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Mad about Mad Men


Mad about Mad Men

  • 29 Pins

The Real Mad Men by Andrew Cracknell

The Unofficial Mad Men Cookbook by Judy Gelman and Peter Zheutlin

Analyzing Mad Men Edited by Scott F. Stoddart

Breakfast at Tiffanys

#JackLemmon and #ShirleyMaclaine #apartment #billywilder. One Great Film!!!

The Man in the Gray Flannel Suit (1956) Gregory Peck (Actor), Jennifer Jones (Actor), Nunnally Johnson (Director)

The Fashion File by Janie Bryant

Mad Men Unbuttoned by Natasha Vargas-Cooper

  • Cheltenham Township Library System
    Cheltenham Township Library System

    This just-released history was adapted from Vargas-Cooper’s Footnotes of Mad Men blog, an addictive read that examines the cultural context of the series in all its delicious minutia. Source: http://flavorwire.com/10633...

From Those Wonderful Folks who gave you Pearl Harbor by Jerry Della Femina

The Spy Who Came in from the Cold by John Le Carre

  • Cheltenham Township Library System
    Cheltenham Township Library System

    What was going through Don’s head when he retreated to California and picked Megan over Faye? Jezebel pointed out that this book (and Faye’s own words) may have had something to do with it: “It makes sense that he was reading John le Carré’s The Spy Who Came in from the Cold when he decided he was going to take Faye’s advice and take his head out of the sand (and straight up into the clouds), as the novel deals with methods being morally inconsistent with values. Remember when Megan said, a few episodes back, that she and Don are both alike because neither of them value the sentimental?” Source: http://flavorwire.com/10633...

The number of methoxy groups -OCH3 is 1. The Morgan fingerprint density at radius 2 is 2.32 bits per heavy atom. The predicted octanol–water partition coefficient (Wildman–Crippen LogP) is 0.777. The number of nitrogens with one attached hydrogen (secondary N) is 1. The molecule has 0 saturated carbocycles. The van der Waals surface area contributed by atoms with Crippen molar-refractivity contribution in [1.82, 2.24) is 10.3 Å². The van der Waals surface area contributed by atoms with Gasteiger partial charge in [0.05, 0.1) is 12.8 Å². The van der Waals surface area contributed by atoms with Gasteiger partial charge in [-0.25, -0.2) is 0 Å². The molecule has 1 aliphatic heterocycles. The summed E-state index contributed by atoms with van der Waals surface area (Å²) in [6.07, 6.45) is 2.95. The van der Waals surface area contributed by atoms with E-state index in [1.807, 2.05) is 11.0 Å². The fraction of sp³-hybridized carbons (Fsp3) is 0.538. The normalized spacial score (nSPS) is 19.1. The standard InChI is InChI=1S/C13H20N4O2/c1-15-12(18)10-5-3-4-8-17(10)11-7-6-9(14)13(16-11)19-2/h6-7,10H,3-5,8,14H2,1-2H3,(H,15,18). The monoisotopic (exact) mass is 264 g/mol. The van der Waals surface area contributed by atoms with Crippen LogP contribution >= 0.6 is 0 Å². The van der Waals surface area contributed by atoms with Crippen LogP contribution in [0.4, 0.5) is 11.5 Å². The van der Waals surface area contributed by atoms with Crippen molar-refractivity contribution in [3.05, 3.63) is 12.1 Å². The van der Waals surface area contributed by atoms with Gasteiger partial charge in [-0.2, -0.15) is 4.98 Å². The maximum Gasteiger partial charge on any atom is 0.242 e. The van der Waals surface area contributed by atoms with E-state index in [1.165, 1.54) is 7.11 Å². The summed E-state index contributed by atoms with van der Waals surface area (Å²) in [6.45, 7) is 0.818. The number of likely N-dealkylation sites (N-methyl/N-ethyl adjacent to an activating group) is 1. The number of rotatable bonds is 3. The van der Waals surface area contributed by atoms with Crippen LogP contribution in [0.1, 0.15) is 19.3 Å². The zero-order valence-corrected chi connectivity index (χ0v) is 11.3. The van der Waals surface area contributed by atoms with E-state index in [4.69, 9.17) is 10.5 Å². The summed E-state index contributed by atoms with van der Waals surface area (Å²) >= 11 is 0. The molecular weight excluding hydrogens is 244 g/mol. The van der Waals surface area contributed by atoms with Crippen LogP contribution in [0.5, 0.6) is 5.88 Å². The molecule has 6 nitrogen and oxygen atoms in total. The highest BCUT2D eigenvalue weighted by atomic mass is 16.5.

The Adventures of Huckleberry Finn by Mark Twain

  • Cheltenham Township Library System
    Cheltenham Township Library System

    When you’ve got a highly literate TV that’s also obsessed with American identity, there’s no getting around endless Mark Twain references. We heard Lane Pryce talking about the book in Season 3 — not coincidentally around the same time he got together with an African-American Playboy bunny, Toni. In the final episode of Season 4, it’s in the hands of Henry Francis, whose embrace of the novel may have something to do with his unhappiness at poor Clara’s dismissal. Source: http://flavorwire.com/10633...

Games People Play by Eric Berne

The Chrysanthemum and the Sword by Ruth Benedict

The History of the Decline and Fall of the Roman Empire by Edward Gibbon

  • Cheltenham Township Library System
    Cheltenham Township Library System

    Is there any greater portent of total familial meltdown than Gibbon’s 18th-century masterpiece in the hands of little Sally Draper? Yes, that is the bedtime story she reads aloud to her beloved Grandpa Gene early in season three. Source: http://flavorwire.com/10633...

The Group by Mary McCarthy

  • Cheltenham Township Library System
    Cheltenham Township Library System

    Undoubtedly part of the wising up process for Bryn Mawr grad Betty, The Group is a quick, gossipy, but also smart and satirical novel about a gaggle of Vassar grads and their largely unhappy adult lives. It’s just the kind of downer we can imagine her savoring in season three. Source: http://flavorwire.com/10633...

Confessions of an Advertising Man by David Ogilvy

  • Cheltenham Township Library System
    Cheltenham Township Library System